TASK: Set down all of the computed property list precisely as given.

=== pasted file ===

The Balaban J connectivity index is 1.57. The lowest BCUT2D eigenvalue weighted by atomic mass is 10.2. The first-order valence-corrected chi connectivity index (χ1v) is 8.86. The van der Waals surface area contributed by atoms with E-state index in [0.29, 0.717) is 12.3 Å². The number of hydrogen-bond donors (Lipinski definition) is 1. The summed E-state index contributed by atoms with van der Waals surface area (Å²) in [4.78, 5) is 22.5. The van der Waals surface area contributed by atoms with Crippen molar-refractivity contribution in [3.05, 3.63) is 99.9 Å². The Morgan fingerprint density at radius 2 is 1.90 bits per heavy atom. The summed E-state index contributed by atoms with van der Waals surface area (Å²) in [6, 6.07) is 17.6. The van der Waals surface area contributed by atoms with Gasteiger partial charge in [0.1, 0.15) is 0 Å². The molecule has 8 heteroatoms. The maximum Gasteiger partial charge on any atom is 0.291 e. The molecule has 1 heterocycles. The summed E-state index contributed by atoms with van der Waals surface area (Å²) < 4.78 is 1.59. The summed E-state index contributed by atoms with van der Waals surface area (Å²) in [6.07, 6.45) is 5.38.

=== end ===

The Balaban J connectivity index is 1.57. The lowest BCUT2D eigenvalue weighted by atomic mass is 10.2. The first-order valence-corrected chi connectivity index (χ1v) is 8.86. The van der Waals surface area contributed by atoms with E-state index in [0.29, 0.717) is 12.3 Å². The number of hydrogen-bond donors (Lipinski definition) is 1. The summed E-state index contributed by atoms with van der Waals surface area (Å²) in [4.78, 5) is 22.5. The van der Waals surface area contributed by atoms with Crippen molar-refractivity contribution in [3.05, 3.63) is 99.9 Å². The Morgan fingerprint density at radius 2 is 1.90 bits per heavy atom. The summed E-state index contributed by atoms with van der Waals surface area (Å²) in [6, 6.07) is 17.6. The van der Waals surface area contributed by atoms with Gasteiger partial charge in [0.1, 0.15) is 0 Å². The molecule has 8 heteroatoms. The maximum Gasteiger partial charge on any atom is 0.291 e. The molecule has 1 heterocycles. The summed E-state index contributed by atoms with van der Waals surface area (Å²) < 4.78 is 1.59. The summed E-state index contributed by atoms with van der Waals surface area (Å²) in [6.07, 6.45) is 5.38.